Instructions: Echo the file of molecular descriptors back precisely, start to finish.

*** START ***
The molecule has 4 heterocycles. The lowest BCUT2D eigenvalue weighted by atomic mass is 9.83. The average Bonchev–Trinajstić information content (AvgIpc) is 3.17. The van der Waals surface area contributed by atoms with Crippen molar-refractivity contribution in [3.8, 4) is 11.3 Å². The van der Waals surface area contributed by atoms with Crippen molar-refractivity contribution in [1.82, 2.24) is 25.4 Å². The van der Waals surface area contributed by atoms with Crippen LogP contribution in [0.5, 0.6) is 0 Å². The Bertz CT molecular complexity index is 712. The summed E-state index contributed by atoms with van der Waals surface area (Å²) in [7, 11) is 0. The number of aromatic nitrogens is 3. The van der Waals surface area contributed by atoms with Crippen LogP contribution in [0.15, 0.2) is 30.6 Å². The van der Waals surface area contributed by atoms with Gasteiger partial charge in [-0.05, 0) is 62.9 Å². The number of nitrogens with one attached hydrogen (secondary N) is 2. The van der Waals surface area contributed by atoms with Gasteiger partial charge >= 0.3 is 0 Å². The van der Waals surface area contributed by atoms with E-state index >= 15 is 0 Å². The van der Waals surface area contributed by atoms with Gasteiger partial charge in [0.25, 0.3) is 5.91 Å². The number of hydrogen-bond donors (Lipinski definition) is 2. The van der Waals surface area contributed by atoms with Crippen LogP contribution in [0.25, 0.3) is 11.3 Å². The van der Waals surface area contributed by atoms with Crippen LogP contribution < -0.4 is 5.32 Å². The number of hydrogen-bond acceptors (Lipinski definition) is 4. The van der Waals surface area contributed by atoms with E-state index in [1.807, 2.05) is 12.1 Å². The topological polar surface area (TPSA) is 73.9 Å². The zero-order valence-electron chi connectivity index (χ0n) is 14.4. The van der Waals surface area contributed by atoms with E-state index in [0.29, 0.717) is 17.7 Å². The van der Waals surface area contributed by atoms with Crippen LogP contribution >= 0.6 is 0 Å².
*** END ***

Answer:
The molecule has 4 heterocycles. The lowest BCUT2D eigenvalue weighted by atomic mass is 9.83. The average Bonchev–Trinajstić information content (AvgIpc) is 3.17. The van der Waals surface area contributed by atoms with Crippen molar-refractivity contribution in [3.8, 4) is 11.3 Å². The van der Waals surface area contributed by atoms with Crippen molar-refractivity contribution in [1.82, 2.24) is 25.4 Å². The van der Waals surface area contributed by atoms with Crippen LogP contribution in [0.5, 0.6) is 0 Å². The Bertz CT molecular complexity index is 712. The summed E-state index contributed by atoms with van der Waals surface area (Å²) in [7, 11) is 0. The number of aromatic nitrogens is 3. The van der Waals surface area contributed by atoms with Crippen LogP contribution in [0.15, 0.2) is 30.6 Å². The van der Waals surface area contributed by atoms with Gasteiger partial charge in [-0.05, 0) is 62.9 Å². The number of nitrogens with one attached hydrogen (secondary N) is 2. The van der Waals surface area contributed by atoms with Gasteiger partial charge >= 0.3 is 0 Å². The van der Waals surface area contributed by atoms with E-state index >= 15 is 0 Å². The van der Waals surface area contributed by atoms with Gasteiger partial charge in [0.25, 0.3) is 5.91 Å². The number of hydrogen-bond donors (Lipinski definition) is 2. The van der Waals surface area contributed by atoms with Crippen LogP contribution in [0.25, 0.3) is 11.3 Å². The van der Waals surface area contributed by atoms with Crippen LogP contribution < -0.4 is 5.32 Å². The number of hydrogen-bond acceptors (Lipinski definition) is 4. The van der Waals surface area contributed by atoms with E-state index in [1.807, 2.05) is 12.1 Å². The topological polar surface area (TPSA) is 73.9 Å². The zero-order valence-electron chi connectivity index (χ0n) is 14.4. The van der Waals surface area contributed by atoms with E-state index in [0.29, 0.717) is 17.7 Å². The van der Waals surface area contributed by atoms with Crippen LogP contribution >= 0.6 is 0 Å².